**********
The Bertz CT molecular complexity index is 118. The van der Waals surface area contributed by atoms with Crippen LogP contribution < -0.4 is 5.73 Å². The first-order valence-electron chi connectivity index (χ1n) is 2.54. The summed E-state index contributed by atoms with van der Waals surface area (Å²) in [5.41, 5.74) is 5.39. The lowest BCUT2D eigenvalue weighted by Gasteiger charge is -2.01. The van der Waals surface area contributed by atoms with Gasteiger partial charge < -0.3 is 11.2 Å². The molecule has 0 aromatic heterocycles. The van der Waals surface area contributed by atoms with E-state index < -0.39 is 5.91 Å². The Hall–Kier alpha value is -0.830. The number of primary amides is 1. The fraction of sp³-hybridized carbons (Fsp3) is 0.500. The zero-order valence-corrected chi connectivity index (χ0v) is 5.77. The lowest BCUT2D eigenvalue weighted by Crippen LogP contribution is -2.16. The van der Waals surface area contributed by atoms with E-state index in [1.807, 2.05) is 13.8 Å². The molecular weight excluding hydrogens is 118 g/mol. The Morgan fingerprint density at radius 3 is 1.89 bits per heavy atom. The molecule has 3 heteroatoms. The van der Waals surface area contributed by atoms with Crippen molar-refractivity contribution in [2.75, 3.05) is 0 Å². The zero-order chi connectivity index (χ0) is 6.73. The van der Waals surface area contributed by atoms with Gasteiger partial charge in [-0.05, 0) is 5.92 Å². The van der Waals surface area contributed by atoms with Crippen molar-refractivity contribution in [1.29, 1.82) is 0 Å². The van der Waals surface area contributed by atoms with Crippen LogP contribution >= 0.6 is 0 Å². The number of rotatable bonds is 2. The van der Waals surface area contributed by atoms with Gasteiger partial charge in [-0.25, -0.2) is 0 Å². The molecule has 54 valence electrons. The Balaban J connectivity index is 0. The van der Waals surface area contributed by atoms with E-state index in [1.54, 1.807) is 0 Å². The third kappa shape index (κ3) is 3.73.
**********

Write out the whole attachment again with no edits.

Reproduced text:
The Bertz CT molecular complexity index is 118. The van der Waals surface area contributed by atoms with Crippen LogP contribution < -0.4 is 5.73 Å². The first-order valence-electron chi connectivity index (χ1n) is 2.54. The summed E-state index contributed by atoms with van der Waals surface area (Å²) in [5.41, 5.74) is 5.39. The lowest BCUT2D eigenvalue weighted by Gasteiger charge is -2.01. The van der Waals surface area contributed by atoms with Gasteiger partial charge < -0.3 is 11.2 Å². The molecule has 0 aromatic heterocycles. The van der Waals surface area contributed by atoms with E-state index < -0.39 is 5.91 Å². The Hall–Kier alpha value is -0.830. The number of primary amides is 1. The fraction of sp³-hybridized carbons (Fsp3) is 0.500. The zero-order valence-corrected chi connectivity index (χ0v) is 5.77. The lowest BCUT2D eigenvalue weighted by Crippen LogP contribution is -2.16. The van der Waals surface area contributed by atoms with E-state index in [1.807, 2.05) is 13.8 Å². The molecular weight excluding hydrogens is 118 g/mol. The Morgan fingerprint density at radius 3 is 1.89 bits per heavy atom. The molecule has 3 heteroatoms. The van der Waals surface area contributed by atoms with Crippen molar-refractivity contribution in [2.75, 3.05) is 0 Å². The zero-order chi connectivity index (χ0) is 6.73. The van der Waals surface area contributed by atoms with Gasteiger partial charge in [-0.05, 0) is 5.92 Å². The van der Waals surface area contributed by atoms with Crippen molar-refractivity contribution in [1.29, 1.82) is 0 Å². The van der Waals surface area contributed by atoms with Crippen LogP contribution >= 0.6 is 0 Å². The number of rotatable bonds is 2. The van der Waals surface area contributed by atoms with Gasteiger partial charge in [-0.25, -0.2) is 0 Å². The molecule has 54 valence electrons. The Balaban J connectivity index is 0. The van der Waals surface area contributed by atoms with E-state index in [1.54, 1.807) is 0 Å². The third kappa shape index (κ3) is 3.73.